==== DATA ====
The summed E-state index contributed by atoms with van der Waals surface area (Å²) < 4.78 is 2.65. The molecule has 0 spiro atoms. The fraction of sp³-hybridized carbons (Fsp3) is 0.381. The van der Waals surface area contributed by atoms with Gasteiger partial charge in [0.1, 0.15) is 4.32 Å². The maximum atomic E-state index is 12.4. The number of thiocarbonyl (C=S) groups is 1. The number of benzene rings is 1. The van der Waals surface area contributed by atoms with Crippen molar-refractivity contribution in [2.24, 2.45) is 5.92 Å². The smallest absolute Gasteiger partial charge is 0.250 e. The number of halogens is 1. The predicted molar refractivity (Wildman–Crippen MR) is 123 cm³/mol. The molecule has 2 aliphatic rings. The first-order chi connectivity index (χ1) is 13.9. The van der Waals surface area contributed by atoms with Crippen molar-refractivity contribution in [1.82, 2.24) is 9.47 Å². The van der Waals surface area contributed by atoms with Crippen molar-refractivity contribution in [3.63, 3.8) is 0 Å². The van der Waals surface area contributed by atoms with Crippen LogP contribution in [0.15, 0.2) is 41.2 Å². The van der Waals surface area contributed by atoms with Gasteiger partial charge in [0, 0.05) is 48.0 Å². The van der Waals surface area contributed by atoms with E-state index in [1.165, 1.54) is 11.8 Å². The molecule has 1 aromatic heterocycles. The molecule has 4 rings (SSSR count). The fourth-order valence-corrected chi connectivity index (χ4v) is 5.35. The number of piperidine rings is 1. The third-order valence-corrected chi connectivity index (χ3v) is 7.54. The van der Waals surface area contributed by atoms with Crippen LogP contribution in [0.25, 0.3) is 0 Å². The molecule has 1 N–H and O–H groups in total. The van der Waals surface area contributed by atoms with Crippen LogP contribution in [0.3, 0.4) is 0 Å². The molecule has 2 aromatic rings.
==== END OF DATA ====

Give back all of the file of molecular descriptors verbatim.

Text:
The summed E-state index contributed by atoms with van der Waals surface area (Å²) < 4.78 is 2.65. The molecule has 0 spiro atoms. The fraction of sp³-hybridized carbons (Fsp3) is 0.381. The van der Waals surface area contributed by atoms with Gasteiger partial charge in [0.1, 0.15) is 4.32 Å². The maximum atomic E-state index is 12.4. The number of thiocarbonyl (C=S) groups is 1. The number of benzene rings is 1. The van der Waals surface area contributed by atoms with Crippen molar-refractivity contribution in [2.24, 2.45) is 5.92 Å². The smallest absolute Gasteiger partial charge is 0.250 e. The number of halogens is 1. The predicted molar refractivity (Wildman–Crippen MR) is 123 cm³/mol. The molecule has 2 aliphatic rings. The first-order chi connectivity index (χ1) is 13.9. The van der Waals surface area contributed by atoms with Crippen molar-refractivity contribution in [1.82, 2.24) is 9.47 Å². The van der Waals surface area contributed by atoms with Crippen molar-refractivity contribution in [3.63, 3.8) is 0 Å². The van der Waals surface area contributed by atoms with Crippen LogP contribution in [0.15, 0.2) is 41.2 Å². The van der Waals surface area contributed by atoms with Gasteiger partial charge in [0, 0.05) is 48.0 Å². The van der Waals surface area contributed by atoms with E-state index in [1.165, 1.54) is 11.8 Å². The molecule has 1 aromatic heterocycles. The molecule has 4 rings (SSSR count). The fourth-order valence-corrected chi connectivity index (χ4v) is 5.35. The number of piperidine rings is 1. The third-order valence-corrected chi connectivity index (χ3v) is 7.54. The van der Waals surface area contributed by atoms with Crippen LogP contribution in [0.25, 0.3) is 0 Å². The molecule has 1 N–H and O–H groups in total. The van der Waals surface area contributed by atoms with Crippen LogP contribution in [0.3, 0.4) is 0 Å². The molecule has 2 aromatic rings.